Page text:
The cause of Europe’s largest department store fire remains unsolved even today. On May 22, 1967 the Brussels branch of the chain ‘A l’Innovation’ burned down to its foundations. The reason for the fire, which claimed more than three hundred lives, was arson, as far as one can tell today. In his first film ‘Rookgordijn boven Brussel (het Inno-dossier heropend)’ (‘Smoke Screen over Brussels [The Inno File Reopened]’) (2002), Bram Van Paesschen (re)constructs – through interviews with eye witnesses and ‘experts’, and an abundance of historical media reports – a web of evidence, with arguments, and speculation about the sequence of events and their associated background. Formally borrowing from exposure journalism, his witnesses are just as dubious as the preparation of the material is spectacular, but the assumptions put forward are too bold for one not to want to pursue them. In ‘Rookgordijn…’ the focal myths and mythmakers of the twentieth century (the Kennedy assassination, the Vietnam War, student and peace movements, the CIA, the conflict in the Middle East, the conflict of ‘Old Europe’ versus the USA, …) are concatenated to form a sort of metaconspiracy, in which everything that has ever seemed suspicious – suddenly convincingly interlinked – conveys an inherent ‘historical’ meaning. Against this background, the megalomania and corruption of the Brussels political and economic elites that are exposed in the film, suddenly seem to make sense – appearing all the more grotesque. The author of the film is noticeably absent in this documentation, demonstratively allowing the ‘facts’ to speak for themselves and to develop their own subversive dynamics. It seems as though the conspiracy that the film has ostensibly made its subject, is in reality the fiction in which the author entangles us. The plumes of smoke rising over Brussels originate from the fog machine of filmic illusion. (Katrin Mundt)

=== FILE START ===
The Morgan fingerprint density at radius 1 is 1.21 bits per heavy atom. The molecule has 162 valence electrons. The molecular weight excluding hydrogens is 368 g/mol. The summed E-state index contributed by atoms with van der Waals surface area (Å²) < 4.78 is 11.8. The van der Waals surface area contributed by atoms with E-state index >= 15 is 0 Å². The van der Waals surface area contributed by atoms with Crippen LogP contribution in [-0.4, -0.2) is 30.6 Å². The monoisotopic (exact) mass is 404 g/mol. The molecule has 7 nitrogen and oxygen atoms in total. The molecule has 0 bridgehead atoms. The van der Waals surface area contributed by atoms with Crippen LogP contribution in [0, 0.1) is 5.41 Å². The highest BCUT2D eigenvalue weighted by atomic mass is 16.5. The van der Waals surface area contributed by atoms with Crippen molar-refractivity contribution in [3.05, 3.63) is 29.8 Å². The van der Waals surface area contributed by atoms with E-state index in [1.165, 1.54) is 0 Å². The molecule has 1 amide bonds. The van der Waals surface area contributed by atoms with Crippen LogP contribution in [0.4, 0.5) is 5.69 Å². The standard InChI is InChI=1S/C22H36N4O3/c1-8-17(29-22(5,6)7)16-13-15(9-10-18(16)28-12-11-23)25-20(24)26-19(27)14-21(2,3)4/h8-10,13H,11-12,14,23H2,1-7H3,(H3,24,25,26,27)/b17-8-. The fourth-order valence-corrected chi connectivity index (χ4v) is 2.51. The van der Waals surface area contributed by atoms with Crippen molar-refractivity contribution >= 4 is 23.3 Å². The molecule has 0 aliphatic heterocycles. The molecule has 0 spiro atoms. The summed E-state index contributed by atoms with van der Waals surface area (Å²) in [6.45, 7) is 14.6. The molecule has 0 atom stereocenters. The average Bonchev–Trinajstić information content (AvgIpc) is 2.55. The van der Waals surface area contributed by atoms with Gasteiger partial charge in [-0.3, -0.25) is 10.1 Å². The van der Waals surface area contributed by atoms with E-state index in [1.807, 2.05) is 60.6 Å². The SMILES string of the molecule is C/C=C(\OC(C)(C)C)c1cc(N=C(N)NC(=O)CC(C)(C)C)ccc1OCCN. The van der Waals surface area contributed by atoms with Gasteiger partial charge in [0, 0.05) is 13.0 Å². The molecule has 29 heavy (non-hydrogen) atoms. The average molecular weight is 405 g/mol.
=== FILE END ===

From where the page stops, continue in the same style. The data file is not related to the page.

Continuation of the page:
This work has been digitised in the frame of DCA Project